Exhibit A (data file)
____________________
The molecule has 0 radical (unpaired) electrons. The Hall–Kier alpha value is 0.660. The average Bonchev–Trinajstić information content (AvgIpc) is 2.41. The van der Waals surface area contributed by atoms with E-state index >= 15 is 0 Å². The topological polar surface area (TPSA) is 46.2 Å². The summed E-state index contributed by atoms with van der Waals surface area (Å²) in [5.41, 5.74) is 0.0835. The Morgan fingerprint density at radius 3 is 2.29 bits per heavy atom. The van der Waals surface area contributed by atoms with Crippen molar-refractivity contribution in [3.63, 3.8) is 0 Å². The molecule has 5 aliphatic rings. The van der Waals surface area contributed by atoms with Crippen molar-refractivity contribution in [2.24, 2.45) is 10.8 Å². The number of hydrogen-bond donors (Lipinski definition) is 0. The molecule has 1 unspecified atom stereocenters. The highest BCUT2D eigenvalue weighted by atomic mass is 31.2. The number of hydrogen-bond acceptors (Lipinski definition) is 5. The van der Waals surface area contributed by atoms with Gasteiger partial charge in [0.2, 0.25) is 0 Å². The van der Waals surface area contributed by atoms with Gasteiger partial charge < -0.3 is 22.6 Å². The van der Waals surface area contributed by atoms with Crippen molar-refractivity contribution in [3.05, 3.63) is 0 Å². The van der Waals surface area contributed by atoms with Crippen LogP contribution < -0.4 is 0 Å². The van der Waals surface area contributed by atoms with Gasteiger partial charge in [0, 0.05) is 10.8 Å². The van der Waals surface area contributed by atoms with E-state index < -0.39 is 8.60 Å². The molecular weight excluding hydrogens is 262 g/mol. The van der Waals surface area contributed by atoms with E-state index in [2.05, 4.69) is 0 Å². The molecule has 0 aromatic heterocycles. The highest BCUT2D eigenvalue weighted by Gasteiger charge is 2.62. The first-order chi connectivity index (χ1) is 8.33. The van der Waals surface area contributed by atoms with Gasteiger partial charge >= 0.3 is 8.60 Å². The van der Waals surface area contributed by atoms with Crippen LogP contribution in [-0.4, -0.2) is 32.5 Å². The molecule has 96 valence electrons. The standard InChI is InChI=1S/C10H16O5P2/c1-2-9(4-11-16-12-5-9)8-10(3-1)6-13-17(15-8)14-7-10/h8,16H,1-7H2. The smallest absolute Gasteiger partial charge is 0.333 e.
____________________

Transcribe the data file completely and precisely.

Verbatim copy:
The molecule has 0 radical (unpaired) electrons. The Hall–Kier alpha value is 0.660. The average Bonchev–Trinajstić information content (AvgIpc) is 2.41. The van der Waals surface area contributed by atoms with E-state index >= 15 is 0 Å². The topological polar surface area (TPSA) is 46.2 Å². The summed E-state index contributed by atoms with van der Waals surface area (Å²) in [5.41, 5.74) is 0.0835. The Morgan fingerprint density at radius 3 is 2.29 bits per heavy atom. The van der Waals surface area contributed by atoms with Crippen molar-refractivity contribution in [3.63, 3.8) is 0 Å². The molecule has 5 aliphatic rings. The van der Waals surface area contributed by atoms with Crippen molar-refractivity contribution in [2.24, 2.45) is 10.8 Å². The number of hydrogen-bond donors (Lipinski definition) is 0. The molecule has 1 unspecified atom stereocenters. The highest BCUT2D eigenvalue weighted by atomic mass is 31.2. The number of hydrogen-bond acceptors (Lipinski definition) is 5. The van der Waals surface area contributed by atoms with Gasteiger partial charge in [0.2, 0.25) is 0 Å². The van der Waals surface area contributed by atoms with Gasteiger partial charge < -0.3 is 22.6 Å². The van der Waals surface area contributed by atoms with Crippen molar-refractivity contribution in [3.05, 3.63) is 0 Å². The van der Waals surface area contributed by atoms with Crippen LogP contribution < -0.4 is 0 Å². The van der Waals surface area contributed by atoms with Gasteiger partial charge in [0, 0.05) is 10.8 Å². The van der Waals surface area contributed by atoms with E-state index < -0.39 is 8.60 Å². The molecular weight excluding hydrogens is 262 g/mol. The van der Waals surface area contributed by atoms with E-state index in [2.05, 4.69) is 0 Å². The molecule has 0 aromatic heterocycles. The highest BCUT2D eigenvalue weighted by Gasteiger charge is 2.62. The first-order chi connectivity index (χ1) is 8.33. The van der Waals surface area contributed by atoms with Gasteiger partial charge >= 0.3 is 8.60 Å². The van der Waals surface area contributed by atoms with Crippen LogP contribution in [-0.4, -0.2) is 32.5 Å². The molecule has 96 valence electrons. The standard InChI is InChI=1S/C10H16O5P2/c1-2-9(4-11-16-12-5-9)8-10(3-1)6-13-17(15-8)14-7-10/h8,16H,1-7H2. The smallest absolute Gasteiger partial charge is 0.333 e.